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Journal of Nanotechnology
Volume 2012 (2012), Article ID 936041, 10 pages
http://dx.doi.org/10.1155/2012/936041
Review Article

Polymeric and Ceramic Nanoparticles in Biomedical Applications

1Licenciatura en Tecnología, Centro de Física Aplicada y Tecnología Avanzada, Universidad Nacional Autónoma de México, Campus Juriquilla, Juriquilla, QRO, Mexico
2Facultad de Medicina Veterinaria y Zootecnia, Universidad Michoacana de San Nicolás de Hidalgo, 58893 Morelia, MICH, Mexico
3Unidad León, Escuela Nacional de Estudios Superiores, Universidad Nacional Autónoma de Mexico, León, GTO, Mexico
4Departamento de Ingeniería Molecular de Materiales, Centro de Física Aplicada y Tecnología Avanzada, Universidad Nacional Autónoma de México, Campus Juriquilla, Boulevard Juriquilla 3001, 76230 Juriquilla, QRO, Mexico

Received 4 October 2012; Accepted 2 December 2012

Academic Editor: Mallikarjuna Nadagouda

Copyright © 2012 Aura-Ileana Moreno-Vega et al. This is an open access article distributed under the Creative Commons Attribution License, which permits unrestricted use, distribution, and reproduction in any medium, provided the original work is properly cited.

Abstract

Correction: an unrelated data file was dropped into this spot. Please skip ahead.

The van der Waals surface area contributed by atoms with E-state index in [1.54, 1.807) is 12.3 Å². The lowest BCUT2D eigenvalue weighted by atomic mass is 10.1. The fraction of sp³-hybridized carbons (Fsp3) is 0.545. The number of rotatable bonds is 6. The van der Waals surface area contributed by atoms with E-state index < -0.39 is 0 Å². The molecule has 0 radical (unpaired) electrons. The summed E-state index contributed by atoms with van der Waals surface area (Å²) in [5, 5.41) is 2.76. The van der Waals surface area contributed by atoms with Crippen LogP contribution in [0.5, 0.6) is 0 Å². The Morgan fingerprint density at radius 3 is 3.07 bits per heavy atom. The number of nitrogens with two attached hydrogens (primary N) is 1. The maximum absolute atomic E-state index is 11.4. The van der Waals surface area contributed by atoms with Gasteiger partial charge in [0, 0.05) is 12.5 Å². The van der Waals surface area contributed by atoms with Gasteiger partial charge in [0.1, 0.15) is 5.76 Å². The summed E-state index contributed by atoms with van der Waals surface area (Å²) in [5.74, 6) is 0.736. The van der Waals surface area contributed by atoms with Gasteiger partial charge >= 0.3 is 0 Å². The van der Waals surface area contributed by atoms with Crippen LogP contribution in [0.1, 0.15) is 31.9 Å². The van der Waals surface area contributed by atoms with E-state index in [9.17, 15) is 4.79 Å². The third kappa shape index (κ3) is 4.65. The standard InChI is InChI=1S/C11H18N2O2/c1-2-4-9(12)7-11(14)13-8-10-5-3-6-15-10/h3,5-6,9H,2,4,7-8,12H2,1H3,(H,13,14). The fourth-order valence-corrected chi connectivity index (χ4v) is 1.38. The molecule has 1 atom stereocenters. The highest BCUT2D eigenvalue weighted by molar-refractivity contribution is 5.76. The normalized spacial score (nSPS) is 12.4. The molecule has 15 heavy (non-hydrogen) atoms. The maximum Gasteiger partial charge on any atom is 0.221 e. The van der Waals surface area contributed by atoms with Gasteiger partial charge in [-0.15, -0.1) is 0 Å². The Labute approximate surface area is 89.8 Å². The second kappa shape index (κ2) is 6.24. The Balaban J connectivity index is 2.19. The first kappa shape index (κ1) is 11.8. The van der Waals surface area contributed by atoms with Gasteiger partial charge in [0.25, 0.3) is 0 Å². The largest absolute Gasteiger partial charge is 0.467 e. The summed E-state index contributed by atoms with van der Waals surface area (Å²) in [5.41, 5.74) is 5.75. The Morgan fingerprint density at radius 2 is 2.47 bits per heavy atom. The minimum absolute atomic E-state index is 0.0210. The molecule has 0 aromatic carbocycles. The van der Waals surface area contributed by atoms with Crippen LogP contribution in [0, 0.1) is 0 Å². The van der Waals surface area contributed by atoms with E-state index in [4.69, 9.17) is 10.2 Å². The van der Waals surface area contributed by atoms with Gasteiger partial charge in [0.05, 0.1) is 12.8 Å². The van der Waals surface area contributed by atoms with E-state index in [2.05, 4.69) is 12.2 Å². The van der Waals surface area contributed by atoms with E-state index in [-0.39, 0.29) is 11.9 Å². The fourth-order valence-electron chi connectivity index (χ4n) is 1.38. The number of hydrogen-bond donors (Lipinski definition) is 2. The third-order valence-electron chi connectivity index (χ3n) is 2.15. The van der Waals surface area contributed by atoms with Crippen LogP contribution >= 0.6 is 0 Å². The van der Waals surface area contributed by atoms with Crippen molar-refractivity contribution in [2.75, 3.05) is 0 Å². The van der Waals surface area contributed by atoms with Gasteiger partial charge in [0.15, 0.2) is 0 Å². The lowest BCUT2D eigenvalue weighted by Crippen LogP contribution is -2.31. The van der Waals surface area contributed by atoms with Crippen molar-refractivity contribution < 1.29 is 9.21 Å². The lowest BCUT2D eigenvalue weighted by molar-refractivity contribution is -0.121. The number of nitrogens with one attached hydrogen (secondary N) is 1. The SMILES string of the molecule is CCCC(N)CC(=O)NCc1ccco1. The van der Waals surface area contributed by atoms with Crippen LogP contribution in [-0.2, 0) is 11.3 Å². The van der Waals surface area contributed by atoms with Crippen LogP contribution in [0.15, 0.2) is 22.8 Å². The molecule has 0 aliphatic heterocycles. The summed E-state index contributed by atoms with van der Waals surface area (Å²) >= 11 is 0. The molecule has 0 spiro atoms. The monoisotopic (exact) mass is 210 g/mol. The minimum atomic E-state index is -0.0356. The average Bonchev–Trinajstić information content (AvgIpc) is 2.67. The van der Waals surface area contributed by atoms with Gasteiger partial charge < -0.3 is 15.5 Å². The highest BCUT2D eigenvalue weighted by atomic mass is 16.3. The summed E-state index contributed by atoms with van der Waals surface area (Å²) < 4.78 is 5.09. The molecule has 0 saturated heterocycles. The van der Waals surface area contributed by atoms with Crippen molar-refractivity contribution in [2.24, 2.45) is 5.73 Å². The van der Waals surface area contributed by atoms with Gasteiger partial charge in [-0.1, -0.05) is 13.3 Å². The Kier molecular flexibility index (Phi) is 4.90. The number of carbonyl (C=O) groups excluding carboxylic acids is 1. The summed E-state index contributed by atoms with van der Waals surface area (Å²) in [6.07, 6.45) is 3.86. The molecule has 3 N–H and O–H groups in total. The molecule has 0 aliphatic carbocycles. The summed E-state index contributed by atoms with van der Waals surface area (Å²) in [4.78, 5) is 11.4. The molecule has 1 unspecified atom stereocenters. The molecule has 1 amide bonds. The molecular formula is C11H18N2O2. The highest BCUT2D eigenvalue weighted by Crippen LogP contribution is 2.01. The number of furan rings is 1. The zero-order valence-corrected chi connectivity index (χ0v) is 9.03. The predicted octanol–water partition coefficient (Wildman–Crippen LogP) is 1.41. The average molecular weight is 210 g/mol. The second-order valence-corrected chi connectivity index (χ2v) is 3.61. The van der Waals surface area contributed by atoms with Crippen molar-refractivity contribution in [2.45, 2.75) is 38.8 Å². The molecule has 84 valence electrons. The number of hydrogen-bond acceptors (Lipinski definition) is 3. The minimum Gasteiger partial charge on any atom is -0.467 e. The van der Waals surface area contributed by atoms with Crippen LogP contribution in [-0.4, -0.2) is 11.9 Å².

Materials in the nanometer size range may possess unique and beneficial properties, which are very useful for different medical applications including stomatology, pharmacy, and implantology tissue engineering. The application of nanotechnology to medicine, known as nanomedicine, concerns the use of precisely engineered materials at this length scale to develop novel therapeutic and diagnostic modalities. Nanomaterials have unique physicochemical properties, such as small size, large surface area to mass ratio, and high reactivity, which are different from bulk materials of the same composition. Polymeric and ceramic nanoparticles have been extensively studied as particulate carriers in the pharmaceutical and medical fields, because they show promise as drug delivery systems as a result of their controlled- and sustained-release properties, subcellular size, and biocompatibility with tissue and cells. These properties can be used to overcome some of the limitations found in traditional therapeutic and diagnostic agents. Nanotechnology is showing promising developments in many areas and may benefit our health and welfare. However, a wide range of ethical issues has been raised by this innovative science. Many authorities believe that these advancements could lead to irreversible disasters if not limited by ethical guidelines.